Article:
Mary Moloney - KELLER WILLIAMS REALTY / Merrimack Valley



Posted by Mary Moloney on 1/19/2021

Photo by Sonnie Hiles on Unsplash

You can extend your living area by activating your outdoor spaces. Whether your yard is large or small, you can create a spot to entertain, read, or just relax with these tips:

Seating

Most outdoor spaces can accommodate some type of seating option. If youíre working with a smaller porch space, try a hanging swing or a bistro table and chair. Add a dining table to a larger patio area or deck if you plan to host outdoor dinner parties or game nights. If youíre looking for something more relaxed and flexible, opt for outdoor living room pieces. Search for weather-resistant, modular options that can be easily rearranged.

Sun and Insect Protection

If you have an uncovered patio space, consider introducing a pergola or a canopy. These options offer protection from the sun and wind which will make your time outside more enjoyable, especially if you live in a warmer climate. A canopy can be beneficial because it will often include netting options that offer protection from mosquitos and other flying insects.

Introduce Light

Add some lighting to your space to boost evening ambiance or to accommodate outdoor dining and games. If you opt for a canopy or pergola, consider introducing strings of twinkle lights, placing candles on tables or installing bug-repellant torches. For something more substantial, you may introduce a firepit. Wood, natural gas, propane and gel fuel options are readily available. Select the source that works best for your location and budget.

Introduce Color and Texture

You can liven up your space with pops of color and texture. Some options could be an outdoor rug, bright cushions and pillows for your chairs or planters filled with flowers and foliage. Hang a mirror on a wall or fence to create the illusion of extended space and depth whether your space is large or small.




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Posted by Mary Moloney on 1/12/2021

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Image by Mabel Amber, still incognito... from Pixabay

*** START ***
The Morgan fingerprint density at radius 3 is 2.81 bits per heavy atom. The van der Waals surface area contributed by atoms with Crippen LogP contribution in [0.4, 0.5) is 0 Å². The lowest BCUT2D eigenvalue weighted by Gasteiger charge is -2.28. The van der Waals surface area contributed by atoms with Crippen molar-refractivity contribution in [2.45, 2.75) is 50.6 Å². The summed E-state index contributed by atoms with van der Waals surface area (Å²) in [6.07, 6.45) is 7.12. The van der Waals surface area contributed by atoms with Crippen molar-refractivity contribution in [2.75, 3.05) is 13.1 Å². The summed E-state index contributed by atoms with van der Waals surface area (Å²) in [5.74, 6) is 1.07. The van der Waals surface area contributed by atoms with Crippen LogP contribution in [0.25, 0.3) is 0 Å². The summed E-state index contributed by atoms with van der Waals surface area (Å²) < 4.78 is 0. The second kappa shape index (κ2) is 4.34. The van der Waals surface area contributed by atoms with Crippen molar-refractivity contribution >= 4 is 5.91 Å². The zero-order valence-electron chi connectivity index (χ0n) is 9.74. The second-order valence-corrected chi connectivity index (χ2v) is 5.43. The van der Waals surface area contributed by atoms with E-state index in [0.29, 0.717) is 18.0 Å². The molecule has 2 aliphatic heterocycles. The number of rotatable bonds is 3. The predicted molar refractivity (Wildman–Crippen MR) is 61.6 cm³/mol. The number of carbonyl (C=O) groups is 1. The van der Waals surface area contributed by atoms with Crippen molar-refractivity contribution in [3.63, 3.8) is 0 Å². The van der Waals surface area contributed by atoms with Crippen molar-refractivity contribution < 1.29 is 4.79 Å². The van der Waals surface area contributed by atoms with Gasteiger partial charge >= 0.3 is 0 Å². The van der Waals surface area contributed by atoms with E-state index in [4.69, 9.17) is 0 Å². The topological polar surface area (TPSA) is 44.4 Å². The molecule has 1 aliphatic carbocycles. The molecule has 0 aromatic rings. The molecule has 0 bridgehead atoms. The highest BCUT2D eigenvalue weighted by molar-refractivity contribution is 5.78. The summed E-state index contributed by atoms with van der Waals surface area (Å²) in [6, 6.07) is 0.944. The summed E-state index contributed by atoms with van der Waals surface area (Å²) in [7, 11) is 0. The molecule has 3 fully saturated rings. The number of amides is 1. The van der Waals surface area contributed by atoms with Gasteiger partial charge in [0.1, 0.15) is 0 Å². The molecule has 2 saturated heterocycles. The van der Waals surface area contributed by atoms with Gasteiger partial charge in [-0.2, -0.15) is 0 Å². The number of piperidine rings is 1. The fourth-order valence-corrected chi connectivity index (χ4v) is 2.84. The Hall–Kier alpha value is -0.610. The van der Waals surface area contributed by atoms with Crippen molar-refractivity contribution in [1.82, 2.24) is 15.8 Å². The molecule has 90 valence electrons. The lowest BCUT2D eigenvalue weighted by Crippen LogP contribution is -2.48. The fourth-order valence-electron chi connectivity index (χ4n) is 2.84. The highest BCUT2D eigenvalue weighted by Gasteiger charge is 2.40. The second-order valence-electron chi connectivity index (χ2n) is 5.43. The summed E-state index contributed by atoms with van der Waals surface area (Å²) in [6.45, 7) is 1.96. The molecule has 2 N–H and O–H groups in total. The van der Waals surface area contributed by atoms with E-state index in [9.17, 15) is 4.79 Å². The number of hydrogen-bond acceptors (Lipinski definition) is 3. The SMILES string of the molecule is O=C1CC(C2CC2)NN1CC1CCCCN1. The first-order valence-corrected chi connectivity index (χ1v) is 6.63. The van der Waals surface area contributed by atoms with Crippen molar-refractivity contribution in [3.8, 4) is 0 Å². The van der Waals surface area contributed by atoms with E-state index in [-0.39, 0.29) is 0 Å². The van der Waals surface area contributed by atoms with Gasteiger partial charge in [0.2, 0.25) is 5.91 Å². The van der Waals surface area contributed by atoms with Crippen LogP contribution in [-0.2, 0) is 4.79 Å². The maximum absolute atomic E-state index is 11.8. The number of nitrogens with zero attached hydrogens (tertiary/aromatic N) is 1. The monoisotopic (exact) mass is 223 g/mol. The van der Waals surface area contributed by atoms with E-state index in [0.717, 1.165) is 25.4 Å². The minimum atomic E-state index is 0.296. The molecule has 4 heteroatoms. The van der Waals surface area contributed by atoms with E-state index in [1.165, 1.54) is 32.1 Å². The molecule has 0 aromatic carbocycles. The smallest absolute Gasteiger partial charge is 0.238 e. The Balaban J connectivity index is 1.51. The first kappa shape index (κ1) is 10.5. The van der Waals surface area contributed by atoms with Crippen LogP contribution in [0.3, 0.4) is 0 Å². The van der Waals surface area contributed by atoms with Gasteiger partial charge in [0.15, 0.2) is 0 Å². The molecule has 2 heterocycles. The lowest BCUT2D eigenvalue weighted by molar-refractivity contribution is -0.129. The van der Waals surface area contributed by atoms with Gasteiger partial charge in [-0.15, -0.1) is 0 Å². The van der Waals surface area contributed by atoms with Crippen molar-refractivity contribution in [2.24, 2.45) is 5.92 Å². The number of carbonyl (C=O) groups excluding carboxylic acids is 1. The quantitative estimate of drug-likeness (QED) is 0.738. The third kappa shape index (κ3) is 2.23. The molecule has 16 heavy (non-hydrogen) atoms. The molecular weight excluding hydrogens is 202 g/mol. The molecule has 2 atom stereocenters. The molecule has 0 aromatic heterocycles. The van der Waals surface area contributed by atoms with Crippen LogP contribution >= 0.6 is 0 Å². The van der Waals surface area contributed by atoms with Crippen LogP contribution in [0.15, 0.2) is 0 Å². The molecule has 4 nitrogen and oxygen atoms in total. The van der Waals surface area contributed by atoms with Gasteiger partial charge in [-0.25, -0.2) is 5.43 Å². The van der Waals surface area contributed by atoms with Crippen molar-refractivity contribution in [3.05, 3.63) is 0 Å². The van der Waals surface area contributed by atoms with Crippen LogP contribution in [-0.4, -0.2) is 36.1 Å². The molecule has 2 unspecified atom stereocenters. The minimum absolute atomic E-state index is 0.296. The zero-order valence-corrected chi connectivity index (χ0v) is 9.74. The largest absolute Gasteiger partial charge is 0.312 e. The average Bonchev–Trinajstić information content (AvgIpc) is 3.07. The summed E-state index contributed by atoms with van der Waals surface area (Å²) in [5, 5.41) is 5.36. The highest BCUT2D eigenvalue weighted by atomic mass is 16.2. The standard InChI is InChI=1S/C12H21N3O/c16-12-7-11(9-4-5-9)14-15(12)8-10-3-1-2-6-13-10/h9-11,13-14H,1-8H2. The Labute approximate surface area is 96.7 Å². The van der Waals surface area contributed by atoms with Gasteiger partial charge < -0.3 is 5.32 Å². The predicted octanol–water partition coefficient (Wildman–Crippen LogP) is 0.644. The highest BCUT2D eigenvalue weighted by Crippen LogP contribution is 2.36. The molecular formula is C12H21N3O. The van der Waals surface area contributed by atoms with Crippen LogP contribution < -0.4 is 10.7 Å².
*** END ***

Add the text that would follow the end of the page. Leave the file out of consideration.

Baby Boomers remain the single largest demographic, and their transition into retirement age continues to change the senior living landscape. At more than 74 million strong, this generation will completely cross the retirement age threshold in the next decade, and 52 million Americans are already enjoying their golden years. That being said, the quality of life needs impacting our valued elders are likely to shake up the status quo going forward. These are senior living trends that are expected to unfold in 2020.

1: Location Matters

Today’s health and wellness conscious seniors are living more energetic lifestyles. With that in mind, retirement communities are increasingly being developed in close proximity to robust shopping, dining, and cultural arts facilities. Gated communities that offer amenities such as health and fitness centers, recreational spaces, and public transportation for day trips are enticing places for seniors seeking improved quality of life.

2: Embracing Technology

It wasn’t many years ago that the complexities of emerging technologies limited their usefulness to Baby Boomers and older generations. But innovation has all but eliminated the user unfriendliness of those early desktops and hand-held devices. Seniors are increasingly pleased with Smart-home technologies that are voice operated, such as the friendly Alexa. Beyond controlling lights, televisions, and other home items via voice command, tech gadgets are topping lifestyle wish lists.

3: Fifty-Five & Older Communities Prove Desirable in 2020

The 2019 housing market saw modestly inflated single-family listing prices. That was largely due to low inventory and fierce competition between downsizing Baby Boomers and upstart Millennials. The latter struggled through some economic adversity, such as student loan debt, that caused them to buy starter homes a tad later than previous generations. A log jam between the two groups over smaller homes has developers creating more 55-and-older communities that eliminate competition of younger homebuyers.

4: Aging in Place is a Thing

While some aging parents and grandparents opt to downsize, buy into communities with other seniors, or move into assisted living facilities, many are determined to remain in their family home. The priceless memories of holiday gatherings and children’s first steps are not worth trading. Aging in place continues to trend among independent-minded seniors, and family members may want to consider augmenting this lifestyle rather than try to persuade mom or dad to relocate.

Support systems such as community groups, volunteerism, and having a visiting nurse check-in on parents and grandparents are more likely to enhance the quality of daily living. It may seem logical to children and grandchildren to have your elders come live with you. However, it’s essential to respect their independence.